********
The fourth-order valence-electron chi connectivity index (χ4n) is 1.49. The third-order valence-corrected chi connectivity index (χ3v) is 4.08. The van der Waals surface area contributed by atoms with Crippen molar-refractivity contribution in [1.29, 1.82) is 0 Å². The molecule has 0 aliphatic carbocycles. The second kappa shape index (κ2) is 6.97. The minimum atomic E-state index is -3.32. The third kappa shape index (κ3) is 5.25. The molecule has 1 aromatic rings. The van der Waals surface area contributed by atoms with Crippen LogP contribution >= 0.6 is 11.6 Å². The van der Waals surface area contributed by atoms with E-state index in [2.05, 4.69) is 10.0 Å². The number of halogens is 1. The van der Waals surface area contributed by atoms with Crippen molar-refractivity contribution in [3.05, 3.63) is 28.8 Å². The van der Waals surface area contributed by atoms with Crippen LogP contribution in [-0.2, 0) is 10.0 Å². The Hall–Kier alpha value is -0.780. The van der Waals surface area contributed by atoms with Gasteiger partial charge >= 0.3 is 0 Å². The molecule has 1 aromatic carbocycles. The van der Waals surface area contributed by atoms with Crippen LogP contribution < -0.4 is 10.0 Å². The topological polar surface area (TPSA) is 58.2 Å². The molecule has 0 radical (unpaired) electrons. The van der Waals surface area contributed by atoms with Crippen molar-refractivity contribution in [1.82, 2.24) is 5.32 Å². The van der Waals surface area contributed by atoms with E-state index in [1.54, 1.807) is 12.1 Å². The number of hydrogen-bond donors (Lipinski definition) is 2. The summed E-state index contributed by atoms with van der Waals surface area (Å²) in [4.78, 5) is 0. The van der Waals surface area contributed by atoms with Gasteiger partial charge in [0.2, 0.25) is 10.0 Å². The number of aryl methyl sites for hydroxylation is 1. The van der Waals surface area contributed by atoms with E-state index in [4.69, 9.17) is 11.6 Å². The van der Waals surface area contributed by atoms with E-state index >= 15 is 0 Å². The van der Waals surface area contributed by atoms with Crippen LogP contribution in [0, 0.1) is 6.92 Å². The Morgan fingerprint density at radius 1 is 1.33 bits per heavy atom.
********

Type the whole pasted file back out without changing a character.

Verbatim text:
The fourth-order valence-electron chi connectivity index (χ4n) is 1.49. The third-order valence-corrected chi connectivity index (χ3v) is 4.08. The van der Waals surface area contributed by atoms with Crippen molar-refractivity contribution in [1.29, 1.82) is 0 Å². The molecule has 0 aliphatic carbocycles. The second kappa shape index (κ2) is 6.97. The minimum atomic E-state index is -3.32. The third kappa shape index (κ3) is 5.25. The molecule has 1 aromatic rings. The van der Waals surface area contributed by atoms with Crippen LogP contribution >= 0.6 is 11.6 Å². The van der Waals surface area contributed by atoms with E-state index in [2.05, 4.69) is 10.0 Å². The number of halogens is 1. The van der Waals surface area contributed by atoms with Crippen molar-refractivity contribution in [3.05, 3.63) is 28.8 Å². The van der Waals surface area contributed by atoms with Crippen LogP contribution in [-0.2, 0) is 10.0 Å². The Hall–Kier alpha value is -0.780. The van der Waals surface area contributed by atoms with Gasteiger partial charge >= 0.3 is 0 Å². The molecule has 1 aromatic carbocycles. The van der Waals surface area contributed by atoms with Crippen LogP contribution < -0.4 is 10.0 Å². The topological polar surface area (TPSA) is 58.2 Å². The molecule has 0 radical (unpaired) electrons. The van der Waals surface area contributed by atoms with Crippen molar-refractivity contribution in [1.82, 2.24) is 5.32 Å². The van der Waals surface area contributed by atoms with E-state index in [1.54, 1.807) is 12.1 Å². The number of hydrogen-bond donors (Lipinski definition) is 2. The summed E-state index contributed by atoms with van der Waals surface area (Å²) in [4.78, 5) is 0. The van der Waals surface area contributed by atoms with Gasteiger partial charge in [0.2, 0.25) is 10.0 Å². The number of aryl methyl sites for hydroxylation is 1. The van der Waals surface area contributed by atoms with E-state index in [4.69, 9.17) is 11.6 Å². The van der Waals surface area contributed by atoms with E-state index >= 15 is 0 Å². The van der Waals surface area contributed by atoms with Crippen LogP contribution in [0, 0.1) is 6.92 Å². The Morgan fingerprint density at radius 1 is 1.33 bits per heavy atom.